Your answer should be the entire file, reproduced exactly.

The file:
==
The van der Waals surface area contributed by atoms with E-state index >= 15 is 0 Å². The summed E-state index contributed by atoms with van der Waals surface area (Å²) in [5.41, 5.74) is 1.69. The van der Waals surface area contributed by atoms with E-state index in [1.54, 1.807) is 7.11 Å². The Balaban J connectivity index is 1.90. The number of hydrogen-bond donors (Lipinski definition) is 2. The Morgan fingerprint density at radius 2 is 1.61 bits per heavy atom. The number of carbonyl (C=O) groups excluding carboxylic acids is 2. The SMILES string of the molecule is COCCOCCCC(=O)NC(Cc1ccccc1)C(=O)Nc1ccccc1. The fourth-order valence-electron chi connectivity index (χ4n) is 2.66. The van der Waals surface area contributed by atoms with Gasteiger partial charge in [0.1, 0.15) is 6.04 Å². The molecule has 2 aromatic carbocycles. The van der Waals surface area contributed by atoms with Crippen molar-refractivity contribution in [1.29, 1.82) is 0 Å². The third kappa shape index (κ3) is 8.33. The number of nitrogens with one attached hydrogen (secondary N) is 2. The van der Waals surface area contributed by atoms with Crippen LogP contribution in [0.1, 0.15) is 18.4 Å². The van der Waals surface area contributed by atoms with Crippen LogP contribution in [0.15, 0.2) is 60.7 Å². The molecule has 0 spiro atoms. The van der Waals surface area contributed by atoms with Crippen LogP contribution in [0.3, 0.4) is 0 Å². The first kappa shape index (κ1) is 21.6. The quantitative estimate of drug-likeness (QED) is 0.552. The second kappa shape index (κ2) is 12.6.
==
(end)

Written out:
The van der Waals surface area contributed by atoms with E-state index >= 15 is 0 Å². The summed E-state index contributed by atoms with van der Waals surface area (Å²) in [5.41, 5.74) is 1.69. The van der Waals surface area contributed by atoms with E-state index in [1.54, 1.807) is 7.11 Å². The Balaban J connectivity index is 1.90. The number of hydrogen-bond donors (Lipinski definition) is 2. The Morgan fingerprint density at radius 2 is 1.61 bits per heavy atom. The number of carbonyl (C=O) groups excluding carboxylic acids is 2. The SMILES string of the molecule is COCCOCCCC(=O)NC(Cc1ccccc1)C(=O)Nc1ccccc1. The fourth-order valence-electron chi connectivity index (χ4n) is 2.66. The van der Waals surface area contributed by atoms with Gasteiger partial charge in [0.1, 0.15) is 6.04 Å². The molecule has 2 aromatic carbocycles. The van der Waals surface area contributed by atoms with Crippen molar-refractivity contribution in [1.29, 1.82) is 0 Å². The third kappa shape index (κ3) is 8.33. The number of nitrogens with one attached hydrogen (secondary N) is 2. The van der Waals surface area contributed by atoms with Crippen LogP contribution in [0.1, 0.15) is 18.4 Å². The van der Waals surface area contributed by atoms with Crippen LogP contribution in [0.15, 0.2) is 60.7 Å². The molecule has 0 spiro atoms. The van der Waals surface area contributed by atoms with Crippen LogP contribution in [0.3, 0.4) is 0 Å². The first kappa shape index (κ1) is 21.6. The quantitative estimate of drug-likeness (QED) is 0.552. The second kappa shape index (κ2) is 12.6.